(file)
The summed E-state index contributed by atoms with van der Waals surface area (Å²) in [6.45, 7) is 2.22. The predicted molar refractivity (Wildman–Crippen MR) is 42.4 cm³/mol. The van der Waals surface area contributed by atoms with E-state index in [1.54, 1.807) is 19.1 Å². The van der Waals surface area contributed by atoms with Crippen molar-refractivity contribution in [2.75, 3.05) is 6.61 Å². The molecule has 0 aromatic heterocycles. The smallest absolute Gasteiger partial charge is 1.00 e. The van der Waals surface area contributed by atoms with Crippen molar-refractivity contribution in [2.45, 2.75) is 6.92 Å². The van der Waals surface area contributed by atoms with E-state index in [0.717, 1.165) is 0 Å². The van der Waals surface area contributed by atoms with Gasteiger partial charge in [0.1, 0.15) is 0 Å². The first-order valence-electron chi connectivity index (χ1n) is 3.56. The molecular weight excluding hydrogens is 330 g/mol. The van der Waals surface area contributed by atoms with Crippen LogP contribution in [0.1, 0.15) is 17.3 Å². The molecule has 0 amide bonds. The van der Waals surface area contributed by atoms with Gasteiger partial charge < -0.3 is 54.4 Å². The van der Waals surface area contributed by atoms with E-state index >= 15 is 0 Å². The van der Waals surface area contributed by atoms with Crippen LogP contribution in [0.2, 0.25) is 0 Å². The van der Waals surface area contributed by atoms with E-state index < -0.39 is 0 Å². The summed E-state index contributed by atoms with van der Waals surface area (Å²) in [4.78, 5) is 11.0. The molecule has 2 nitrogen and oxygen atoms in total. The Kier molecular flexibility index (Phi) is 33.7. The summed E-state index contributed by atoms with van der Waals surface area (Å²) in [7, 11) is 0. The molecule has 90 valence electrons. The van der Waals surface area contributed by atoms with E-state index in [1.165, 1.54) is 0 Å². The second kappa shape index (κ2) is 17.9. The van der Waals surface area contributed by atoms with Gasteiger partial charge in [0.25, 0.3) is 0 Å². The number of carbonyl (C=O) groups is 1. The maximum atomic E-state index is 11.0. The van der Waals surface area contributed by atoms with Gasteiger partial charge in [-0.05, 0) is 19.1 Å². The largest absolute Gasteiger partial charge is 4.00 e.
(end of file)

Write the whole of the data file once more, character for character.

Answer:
The summed E-state index contributed by atoms with van der Waals surface area (Å²) in [6.45, 7) is 2.22. The predicted molar refractivity (Wildman–Crippen MR) is 42.4 cm³/mol. The van der Waals surface area contributed by atoms with E-state index in [1.54, 1.807) is 19.1 Å². The van der Waals surface area contributed by atoms with Crippen molar-refractivity contribution in [2.75, 3.05) is 6.61 Å². The molecule has 0 aromatic heterocycles. The smallest absolute Gasteiger partial charge is 1.00 e. The van der Waals surface area contributed by atoms with Crippen molar-refractivity contribution in [2.45, 2.75) is 6.92 Å². The van der Waals surface area contributed by atoms with E-state index in [0.717, 1.165) is 0 Å². The van der Waals surface area contributed by atoms with Gasteiger partial charge in [0.1, 0.15) is 0 Å². The first-order valence-electron chi connectivity index (χ1n) is 3.56. The molecular weight excluding hydrogens is 330 g/mol. The van der Waals surface area contributed by atoms with Crippen LogP contribution in [0.1, 0.15) is 17.3 Å². The molecule has 0 amide bonds. The van der Waals surface area contributed by atoms with Gasteiger partial charge < -0.3 is 54.4 Å². The van der Waals surface area contributed by atoms with E-state index >= 15 is 0 Å². The van der Waals surface area contributed by atoms with Crippen LogP contribution in [0.2, 0.25) is 0 Å². The van der Waals surface area contributed by atoms with E-state index < -0.39 is 0 Å². The summed E-state index contributed by atoms with van der Waals surface area (Å²) in [4.78, 5) is 11.0. The molecule has 2 nitrogen and oxygen atoms in total. The Kier molecular flexibility index (Phi) is 33.7. The summed E-state index contributed by atoms with van der Waals surface area (Å²) in [7, 11) is 0. The molecule has 90 valence electrons. The van der Waals surface area contributed by atoms with E-state index in [1.165, 1.54) is 0 Å². The second kappa shape index (κ2) is 17.9. The van der Waals surface area contributed by atoms with Gasteiger partial charge in [0.25, 0.3) is 0 Å². The number of carbonyl (C=O) groups is 1. The maximum atomic E-state index is 11.0. The van der Waals surface area contributed by atoms with Gasteiger partial charge in [-0.05, 0) is 19.1 Å². The largest absolute Gasteiger partial charge is 4.00 e.